Here we go again, breathlessly zig-zagging through the latest updates of our tireless, self-reinventing muse – Fashion! In other words, the pre-fall collections are breaking through, some of which present themselves as ‘continuations of spring’, others as pure Sptember-through-November delights! Holidays are always the perfect excuse for wide-eyed wishes, optimistic plans for the year to come (yees, we cannot resist making the same mistake over again – I wonder how many of us actually even remember those New Year’s Eve plans and wishes, once life gets back to its boring course) and… gifts! Tons of gifts, I tell you. Even if most of them don’t get to be finger-tipped at all. The greatest gift for me is having the time and peace of mind to indulge in the latest fashion, so pre-fall has come right on time! Can’t imagine anything better than browsing through style.com near the Christmas tree and a plate of cake drowned in chocolate! (Well, forget the cake, the biggest nightmare would be not being able to slip into my party dress on New Year’s Eve:) )
The more time passes by, the more I realise that Karl Lagerfeld’s outings for Chanel are summed up by meticulously crafted fantasy, based almost entirely on a distinguishable theme, rationally developed through very elaborated detailing and unexpected textures, while the clothes themselves are actually quite simple and classical – the signature Chanel smart skirt suit, the tweeds, the simple tops and dresses, the statement bags, the two-toned shoes – all done with a twist, here and there. This time Mr. Lagerfeld turned to India for inspiration, although, as he himself stated, he’s never been to India, which is quite funny because most of the designers who incorporate ethnical references in their collections are inspired by their trips. Still, most of the looks at Chanel were brilliant – I was especially wowed by the pant suit with layered blazers and by the (re)interpretation of the harem pants.
The slightly toned-down note of pre-fall is probably due to the retail-friendliness that these clothes bear, and also because the amount of work necessary to stay committed to the huge expectations for the fall/winter and spring/summer seasons is unimaginable. Still, even the designers choosing to stay within their comfort zone can hardly deliver something less than covetable. Although Carolina Ferrera’s outing wasn’t so unexpected and new, it encapsulated the best of her house: perfect midi and maxi dresses in utterly elegant colors and fabrics, exquisite outerwear and evening gowns ready to hit the red carpet. Ladylike at its fullest potential!
Jason Wu is among the increasing number of designers who have started to treat the pre-collections every bit as seriously as the main fall and spring ones, and this shows in every one of the 35 remarkable looks from his pre-fall collection. Wu cited Indian maharajas and the illustrations of Charlie Harper as inspirations, and I couldn’t help but notice a touch of Frida Kahlo as well – especially in the hair and make-up. The result – structural, smart tailoring with great attention to details and texture, and perfectly crafted, hand-embroidered evening gowns.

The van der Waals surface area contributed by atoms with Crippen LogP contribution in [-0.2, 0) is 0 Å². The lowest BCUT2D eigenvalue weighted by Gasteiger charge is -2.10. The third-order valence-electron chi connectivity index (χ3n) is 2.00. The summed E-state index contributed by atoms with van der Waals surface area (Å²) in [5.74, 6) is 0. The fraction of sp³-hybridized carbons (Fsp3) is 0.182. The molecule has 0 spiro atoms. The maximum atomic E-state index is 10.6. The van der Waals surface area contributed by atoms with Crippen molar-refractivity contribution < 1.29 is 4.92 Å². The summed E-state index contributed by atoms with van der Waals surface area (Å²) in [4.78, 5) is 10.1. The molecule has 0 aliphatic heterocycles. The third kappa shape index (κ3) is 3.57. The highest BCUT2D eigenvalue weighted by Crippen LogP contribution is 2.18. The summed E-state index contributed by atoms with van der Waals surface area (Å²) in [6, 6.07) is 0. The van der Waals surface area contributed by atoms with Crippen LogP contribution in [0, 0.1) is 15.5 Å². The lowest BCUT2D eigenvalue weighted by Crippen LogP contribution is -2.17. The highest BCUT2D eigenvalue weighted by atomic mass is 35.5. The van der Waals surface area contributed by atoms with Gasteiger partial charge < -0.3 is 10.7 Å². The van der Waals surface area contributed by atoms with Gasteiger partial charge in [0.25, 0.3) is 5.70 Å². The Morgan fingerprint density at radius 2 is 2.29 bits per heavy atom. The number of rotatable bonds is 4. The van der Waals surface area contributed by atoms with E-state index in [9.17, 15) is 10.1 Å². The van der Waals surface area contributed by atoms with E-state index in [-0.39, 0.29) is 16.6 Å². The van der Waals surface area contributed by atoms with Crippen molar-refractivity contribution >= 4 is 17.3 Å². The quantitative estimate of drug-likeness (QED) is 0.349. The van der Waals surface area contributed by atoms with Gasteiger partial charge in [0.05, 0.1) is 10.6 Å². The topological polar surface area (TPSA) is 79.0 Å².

As far as I can remember, it may be the first time that I happen to be very much into a collection by Michael Kors. His signature American casual minimalism is usually less than mind-blowing, but this time around, Kors went a bit farther than that, with an unexpected mix of uptown chic ensembles (despite of the Western influence, as seen in accessories- cowboy hats, boots and belts), pairing together utterly versatile separates. We can already spot a number of must-have pieces for the New York gals strolling around the Upper East Side: a statement coat (be it structural and simple, in pop-up orange, with a fur collar, or with a touch of wit (see the one with the deconstructed collar or that one with lace insert), a draped skirt/dress with that amazingly flattering ‘short in the front, long in the back’ effect, a two-toned fur vest or skirt, and nevertheless, a harnessed bag – instant retail hit, I’d say.
Oscar de la Renta
Oscar de la Renta is best known (and most beloved by red carpet veterans) for his way of celebrating womanly shapes and natural elegance – we could call him the New York based Valentino – , by means of creating exquisite pieces with a clean cut and a luxury approach to fabric and beading, whilst also incorporating color and print . This collection revolves around the house’s signature hits: lightweight silk dresses in sorbet colors, embroidered and bright-colored coats, taffeta puffed skirts, heavily beaded couture gowns. Standouts were also dresses and skirt suits in Rothko-esque prints and flare trousers in yellow or blue.
Reed Krakoff has been thinking a lot of uniform dressing – hence the development of his formerly used baseball shaped tee, translated into structured sweaters and coats, made of panels of wool, leather and felt. The color pallette is simple, but used to its best potential: black&white, grey and brown, vibrant green and peach pink. The accessories are also as amazing as it gets: pointed heels with a razor-like high heel and glossy frame bags.
Thakoon’s pre-fall number is fresh and dreamy, like the first days of autumn chilly breeze. The silhouettes are girly, almost like schoolgirl uniforms (pairings of wool panelled sweaters with puffed full skirts, preppy shirtdresses with wool sleeves, jackets with boxy sleeves and wool coats with fur insert). As usual, the colors (pastel earth tones) are the perfect add-up to these extremely wearable, witty designs.
…To be continued, I’m heading to style.com as we speak, to see what the Proenza Schouler guys have been up to lately.
Cheers to everyone!
- Away from home and everything else
- This is NOT a Christmas post